A look back at the most dominant local wrestling teams of all time

Published on Tuesday, 14 April 2020 20:05


The local area has produced state powerhouses in wrestling over the years, both past and present. Berlin one of the most dominant teams in Connecticut during the 1980s and 1990s, has plenty of entries on our list of the most memorable wrestling squads of all time, which continues our series of looking at the most unforgettable teams in the history of high school sports.

Bristol Eastern, one of the best teams in the state during the 2010s, also features prominently on this list.

Here are the top wrestling teams in area history:

BERLIN, 1985-86

The Redcoats are loaded with rich wrestling history, but this is the team that started it all, securing the program’s first-ever state championship, back when the team competed in Class S. Berlin went 15-3 in dual meets that season, winning the Northwest Conference and dominated in state competition, tallying a total of 234 points in the Class S state championships, which at the time was the highest collective mark by any Connecticut team in any state tournament.

The Redcoats finished in first place, 25 points ahead of the second-place finisher in Class S, marking the program’s first-ever state title. The team produced seven conference champions in Scott Boissoneau, Rob Galas, Jim Soyka, Rocky Urso, Bob Ferraro, Paul Hackney and Todd Pampuro, the latter being named the NWC’s outstanding wrestler. Urso (157) was a state champion after what was his second straight undefeated season in duals competition, while Hackney won a state title as well after a dominant season where he pinned every one of his opponents except one.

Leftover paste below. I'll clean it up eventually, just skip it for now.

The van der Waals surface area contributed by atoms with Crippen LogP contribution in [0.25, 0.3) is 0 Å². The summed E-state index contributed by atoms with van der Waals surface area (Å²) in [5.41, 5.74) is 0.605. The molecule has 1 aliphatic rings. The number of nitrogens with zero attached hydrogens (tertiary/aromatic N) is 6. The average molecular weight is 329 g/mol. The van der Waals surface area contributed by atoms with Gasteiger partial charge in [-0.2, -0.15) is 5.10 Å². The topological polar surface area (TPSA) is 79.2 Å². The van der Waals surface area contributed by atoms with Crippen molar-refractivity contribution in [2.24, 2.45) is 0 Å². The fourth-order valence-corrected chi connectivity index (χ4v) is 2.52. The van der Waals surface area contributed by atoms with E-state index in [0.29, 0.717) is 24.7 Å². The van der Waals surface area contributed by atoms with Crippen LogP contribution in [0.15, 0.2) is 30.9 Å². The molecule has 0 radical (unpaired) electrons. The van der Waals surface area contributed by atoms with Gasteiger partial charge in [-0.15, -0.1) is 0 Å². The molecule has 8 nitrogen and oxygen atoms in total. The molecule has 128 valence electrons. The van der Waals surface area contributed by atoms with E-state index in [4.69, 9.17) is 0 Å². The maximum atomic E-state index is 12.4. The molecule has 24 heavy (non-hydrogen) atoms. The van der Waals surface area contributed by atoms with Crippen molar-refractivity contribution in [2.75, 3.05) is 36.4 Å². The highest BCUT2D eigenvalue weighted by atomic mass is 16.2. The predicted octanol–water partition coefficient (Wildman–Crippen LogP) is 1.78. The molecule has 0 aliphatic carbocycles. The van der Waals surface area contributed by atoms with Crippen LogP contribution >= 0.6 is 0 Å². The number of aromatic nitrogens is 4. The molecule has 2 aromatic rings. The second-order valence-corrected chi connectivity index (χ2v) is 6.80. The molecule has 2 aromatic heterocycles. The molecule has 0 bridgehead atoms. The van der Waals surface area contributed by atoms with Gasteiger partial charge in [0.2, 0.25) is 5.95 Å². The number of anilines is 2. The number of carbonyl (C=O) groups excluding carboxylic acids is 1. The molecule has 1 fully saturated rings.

Urso would go on to become the first Connecticut wrestler ever to win first place at the New England Championships.

BERLIN, 1990-92

Under head coach Jim Day, the Redcoats followed up their first state title in 1986 with another in 1989, thanks in large part to Ken Pera’s perfect 35-0 record, and after coming up short the following year, Day’s group went back to its dominant ways with two straight Class M state championships in 1991 and 1992.

The 1992 team, which became the first in school history to repeat as state champions, was led by Josh Clifford (275), who went on to win at the New England Championships after Berlin’s state championship victory. Clifford would go on to be named All-American that season, and Day would be named Coach of the Year in Class M.

BERLIN, 1995-96

After a lull without state championship victories, the Redcoats got back to their winning ways in 1996, taking home the program’s fifth state title behind the freshman season of Anthony Reynolds, who was just beginning a career that would make him one of the best in school history.

Reynolds won the NWC championship in 1996, his first of four titles (only three other grapplers have achieved that feat in the NWC), and led the Redcoats to victory in Class M competition, where Berlin finished with 182 total points, well ahead of second-place Killingly’s 166 ½.

The Redcoats finished the season with a 19-3 record and was voted ninth in the state in the final CT Wrestling poll.

BERLIN, 1998-2001

For a time, it looked like Reynolds’ freshman season would be the only time he would be part of a state champion, but that changed in his senior season, when the Redcoats set a new state record with 261 ½ total points in the Class M state championship, shattering the old state record that at the time was still held by Berlin’s 1986 team.

One of the most dominant teams in school history, the 1998-99 squad finished the season 23-2, also surpassing a 1986 record of 22 wins. Reynolds and the rest of the senior class of Jason Siegal, Rob Levesque, Jeremy Osakowicz and Adam Nogiec finished their careers with 76 career duals wins, tying the 1989 state champion team for most by a senior class in school history. Reynolds and Joe Clearly won first place at the Class M championships, while Reynolds also grabbed a victory at the State Open.